Quantum Electromagnetics
A Local-Ether Wave Equation Unifying
Quantum Mechanics, Electromagnetics, and Gravitation



Chapter 8 Interference of Matter Wave


Abstract
Based on the local-ether wave equation for free particles, the dispersion of matter wave is revisited. From the dispersion relation, the angular frequency and the wavelength of the associated matter wave are derived, which correspond to the quantum energy and the momentum of the particle, respectively. These formulas look like the postulates of de Broglie in conjunction with the Lorentz mass-variation law. However, the fundamental difference is that for terrestrial particles their speeds are referred specifically to a geocentric inertial frame and hence incorporate the speed due to earth's rotation. Thus the local-ether wave equation predicts an east-west directional anisotropy in mass and matter wavelength. As the phase variation of a particle beam is given by the propagation vector and the path length along the beam, a shift in either of these quantities then leads to a phase difference between two coherent beams. The derived phase-difference formulas consistently account for the matter-wave interference experiments demonstrating the Bragg reflection, the gravitational effect, and the Sagnac effect, in spite of the restriction on the reference frame. For electron wave, the effects of earth's rotation can be negligible and thus the derived Bragg angle is actually in accord with the Davisson-Germer experiment, as examined within the present precision. On the other hand, the local-ether wave equation leads to a terrestrial anisotropy due to earth's rotation in the Bragg angle in neutron diffraction. The predicted anisotropy then provides a means to test its validity.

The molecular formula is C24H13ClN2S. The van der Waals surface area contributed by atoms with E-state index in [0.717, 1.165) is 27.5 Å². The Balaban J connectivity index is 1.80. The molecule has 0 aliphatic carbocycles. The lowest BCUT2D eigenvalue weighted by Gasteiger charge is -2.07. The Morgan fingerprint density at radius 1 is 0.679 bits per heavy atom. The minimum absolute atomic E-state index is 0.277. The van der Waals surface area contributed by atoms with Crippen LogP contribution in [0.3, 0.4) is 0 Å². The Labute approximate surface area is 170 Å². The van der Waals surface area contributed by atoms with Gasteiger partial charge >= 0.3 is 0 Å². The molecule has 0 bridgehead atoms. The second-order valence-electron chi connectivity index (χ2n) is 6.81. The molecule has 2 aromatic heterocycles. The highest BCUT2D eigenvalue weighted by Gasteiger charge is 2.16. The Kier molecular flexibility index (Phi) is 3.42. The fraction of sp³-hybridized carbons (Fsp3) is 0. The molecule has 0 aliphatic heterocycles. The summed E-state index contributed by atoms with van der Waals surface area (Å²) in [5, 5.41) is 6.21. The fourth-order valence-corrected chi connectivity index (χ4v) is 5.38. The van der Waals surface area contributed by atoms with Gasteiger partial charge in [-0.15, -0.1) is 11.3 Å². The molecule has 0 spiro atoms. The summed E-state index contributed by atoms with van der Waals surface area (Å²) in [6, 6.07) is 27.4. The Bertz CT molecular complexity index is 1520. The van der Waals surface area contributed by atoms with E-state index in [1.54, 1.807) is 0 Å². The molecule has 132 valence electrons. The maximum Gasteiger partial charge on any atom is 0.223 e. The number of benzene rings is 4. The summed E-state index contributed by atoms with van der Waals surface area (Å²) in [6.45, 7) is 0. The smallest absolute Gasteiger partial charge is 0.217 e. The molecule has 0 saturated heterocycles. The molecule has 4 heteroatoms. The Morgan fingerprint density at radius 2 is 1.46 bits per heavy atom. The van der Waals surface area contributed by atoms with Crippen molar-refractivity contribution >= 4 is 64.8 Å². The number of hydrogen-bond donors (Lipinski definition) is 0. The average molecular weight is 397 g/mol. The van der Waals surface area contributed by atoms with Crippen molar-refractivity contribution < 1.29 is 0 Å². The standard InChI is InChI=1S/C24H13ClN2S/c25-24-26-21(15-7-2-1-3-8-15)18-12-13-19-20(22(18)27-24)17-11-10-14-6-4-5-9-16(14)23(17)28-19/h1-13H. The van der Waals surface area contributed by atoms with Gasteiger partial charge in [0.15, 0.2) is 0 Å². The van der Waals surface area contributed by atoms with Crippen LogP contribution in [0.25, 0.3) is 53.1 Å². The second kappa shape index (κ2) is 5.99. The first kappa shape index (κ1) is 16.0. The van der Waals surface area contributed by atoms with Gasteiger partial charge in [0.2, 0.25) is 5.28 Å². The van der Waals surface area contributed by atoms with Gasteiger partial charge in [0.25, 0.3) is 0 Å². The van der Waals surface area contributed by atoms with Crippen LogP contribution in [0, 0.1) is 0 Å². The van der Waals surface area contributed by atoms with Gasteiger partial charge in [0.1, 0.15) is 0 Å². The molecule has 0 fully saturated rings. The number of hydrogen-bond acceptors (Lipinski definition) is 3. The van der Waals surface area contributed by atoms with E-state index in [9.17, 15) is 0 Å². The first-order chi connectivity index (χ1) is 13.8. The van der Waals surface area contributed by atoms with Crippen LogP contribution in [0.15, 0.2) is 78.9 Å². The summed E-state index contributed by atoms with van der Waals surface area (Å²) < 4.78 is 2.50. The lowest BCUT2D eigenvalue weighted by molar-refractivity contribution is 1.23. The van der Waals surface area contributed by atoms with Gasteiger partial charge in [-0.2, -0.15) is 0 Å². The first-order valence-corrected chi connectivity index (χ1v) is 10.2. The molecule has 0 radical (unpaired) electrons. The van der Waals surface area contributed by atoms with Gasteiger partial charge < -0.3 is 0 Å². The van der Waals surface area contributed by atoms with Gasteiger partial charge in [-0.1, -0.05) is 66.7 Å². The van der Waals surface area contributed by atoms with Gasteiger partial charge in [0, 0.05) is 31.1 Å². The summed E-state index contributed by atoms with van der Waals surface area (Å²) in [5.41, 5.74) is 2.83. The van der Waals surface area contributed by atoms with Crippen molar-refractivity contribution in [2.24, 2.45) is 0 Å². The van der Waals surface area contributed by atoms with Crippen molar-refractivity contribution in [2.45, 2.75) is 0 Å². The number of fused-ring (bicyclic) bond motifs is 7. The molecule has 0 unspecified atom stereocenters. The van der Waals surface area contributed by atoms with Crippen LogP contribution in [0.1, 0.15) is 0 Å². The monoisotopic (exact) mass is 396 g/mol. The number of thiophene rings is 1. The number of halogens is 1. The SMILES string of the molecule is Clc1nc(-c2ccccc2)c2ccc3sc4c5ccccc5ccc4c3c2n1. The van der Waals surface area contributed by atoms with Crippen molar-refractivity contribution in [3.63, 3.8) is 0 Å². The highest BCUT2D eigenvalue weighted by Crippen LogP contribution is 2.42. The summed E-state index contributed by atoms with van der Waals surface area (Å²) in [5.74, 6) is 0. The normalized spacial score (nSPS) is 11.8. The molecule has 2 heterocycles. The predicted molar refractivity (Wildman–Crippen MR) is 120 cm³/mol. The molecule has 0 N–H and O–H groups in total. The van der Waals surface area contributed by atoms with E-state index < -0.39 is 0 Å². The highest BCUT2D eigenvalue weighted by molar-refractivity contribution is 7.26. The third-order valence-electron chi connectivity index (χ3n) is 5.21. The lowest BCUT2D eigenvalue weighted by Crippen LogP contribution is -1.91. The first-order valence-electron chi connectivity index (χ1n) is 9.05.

This Chapter is based on:

C.C. Su, "Reinterpretation of the effects of earth's rotation and gravity on the neutron-interferometry experiment," Europhys. Lett., vol. 60, pp. 1-6, Oct. 2002.

C.C. Su, "Reinterpretation of matter-wave interference experiments based on the local-ether wave equation," http://arXiv.org/physics/0208085.

C.C. Su, "A quantum-mechanical origin of the mass-variation law," in Bull. Am. Phys. Soc., vol. 45, no. 2, p. 59, Apr. 2000.

A supplement to this Chapter:
C.C. Su, "A wave interpretation of the Compton effect as a further demonstration of the postulates of de Broglie," http://arXiv.org/physics/0506211.

Full texts of major papers contributing to this Chapter (in PDF)
(1) Bragg reflection and Sagnac effect, (2) Neutron interferometry; and (3) Compton effect